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Iraq under occupation

Just over a year ago on the 1st May 2003 US President George W. Bush made the official announcement of victory in the war against Iraq.  Clad in a pilot’s jumpsuit he had been flown to the USS Abraham Lincoln aircraft carrier on a fighter plane to make his address.  Surrounded by military personnel and with the banner “Mission Accomplished” in the background he announced to the world that the US and its allies had triumphed and that major combat operations in Iraq were at an end.  In the space of only four weeks Iraq had been defeated and the regime of Saddam Hussein overthrown.  This was a moment that seemed to confirm the supremacy of US power and to vindicate the strategy of the Bush administration.


However, a year on that triumphalism has completely faded.  With much of Iraq in revolt, an escalating guerrilla war, and a diminishing coalition of allies, the perception is one of failure rather than success.  Already comparisons are being made between Iraq and the historic defeat suffered by the US in the Vietnam War.

It is clear that the Bush administration made a number of misjudgements about Iraq.  The fundamental one being that the Iraqi people would accept occupation.  After thirty years of dictatorship, twenty years of continuous war, and ten years of crippling sanctions, it was assumed that Iraqis were a broken people who would welcome anything that appeared to offer a change.  There were predictions that cheering crowds, singing and throwing flowers would greet the invading troops.  None of this happened.  Rather Iraqis had a mixed response to the invasion.  Their relief that the Baathist regime of Saddam Hussein had been overthrown was accompanied by deep suspicion over the motives of the US and its allies.

There was no honeymoon period for the occupation.  Its character was displayed early on with mass arrests and the shooting of demonstrators in cities such as Mosul and Fallujah in the months following the invasion.  The initial suspicion of Iraqis quickly turned to hostility.  Instead of the democracy and freedom proclaimed by Bush the experience of Iraqis under occupation has been one of repression.  Hundreds of people are killed every month, towns and cities bombarded, thousands are imprisoned and subjected to torture. While some commentators have put this down to an aggressive American mentality, as opposed to the more “sophisticated” approach of the British, the reality is that these methods are an essential element of occupation.  Because the purpose the invasion and occupation is the exploitation Iraq’s resources for the benefit of US capitalism, there is really nothing on offer to any significant section of the Iraqi population.  In this scenario the option of a “softer” occupation or of “buying peace” does not exist.  There can be no concessions to Iraqis, only repression of the opposition that inevitability arises to the wholesale plunder of their country.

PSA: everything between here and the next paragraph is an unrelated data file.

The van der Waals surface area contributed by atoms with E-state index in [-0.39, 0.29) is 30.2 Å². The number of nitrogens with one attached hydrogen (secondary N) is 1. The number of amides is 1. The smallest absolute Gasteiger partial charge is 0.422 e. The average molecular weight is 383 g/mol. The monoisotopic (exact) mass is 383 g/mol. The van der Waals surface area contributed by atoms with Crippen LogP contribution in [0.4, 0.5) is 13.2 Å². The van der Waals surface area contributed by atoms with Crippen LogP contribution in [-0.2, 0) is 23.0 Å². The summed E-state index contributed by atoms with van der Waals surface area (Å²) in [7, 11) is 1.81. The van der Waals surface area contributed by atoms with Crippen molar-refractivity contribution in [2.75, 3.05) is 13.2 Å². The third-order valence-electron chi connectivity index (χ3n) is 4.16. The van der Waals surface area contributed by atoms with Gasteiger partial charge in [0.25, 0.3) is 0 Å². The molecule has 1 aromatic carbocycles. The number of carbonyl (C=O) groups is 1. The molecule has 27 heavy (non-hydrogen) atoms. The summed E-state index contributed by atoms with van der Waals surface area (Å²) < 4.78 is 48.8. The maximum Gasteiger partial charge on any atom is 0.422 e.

Neo-liberal agenda

The predatory nature of the occupation can be seen clearly from the so-called reconstruction programme for Iraq.  Its main beneficiaries have not been Iraqis but the corporations that are the main backers of the Bush administration.  These corporations include Bechtel Corp., which has been awarded a $1 billion contract to rebuild Iraq’s infrastructure; Halliburton; which has won a contract worth $1.4 billion to provide support services to the US army in Iraq; and its subsidiary, Brown & Root, which has a contract worth $1.3 billion to upgrade Iraq’s oil wells.  The affect of the Iraq war on Halliburton’s balance sheet has been dramatic.  Its turnover in the third quarter of 2003 rose by 39% over the comparable period a year before to $4.1billion, with its subsidiary seeing an 80% rise in turnover to $2.3 billion, of which Iraq accounted for $900 million, and a rise in profits to $49 million, $34 million coming from its operations in Iraq.  Of course, it is no co-incidence that the former chairman of Halliburton is the current US Vice-President Dick Cheney.  He remains a major shareholder in the company, and continues to receive a $500,000 annual payment.  As Vice-President he has been heavily involved in the awarding of Iraq reconstruction contracts.

While the initial funds for these contracts have come from the US Treasury, eliminating any risk for the companies involved, ultimately the burden will fall on the people of Iraq.  The key to this is using Iraq’s oil wealth to repay the cost of these contracts.  The US has therefore moved to effectively take control of Iraq’s oil industry.  Although still notionally state owned, the US has restructured Iraq’s oil industry on the model of a private company, with a chief executive, and a board of directors, approved by American officials, who answer to a “multinational” board of advisors.  This board contains officials from the IMF and the World Bank, two institutions effectively run by the US, and approves any oil contracts signed by Iraq’s government.  Ultimately, the purpose of restructuring Iraq’s oil industry is to set it up to be privatised and to come under the ownership of foreign companies.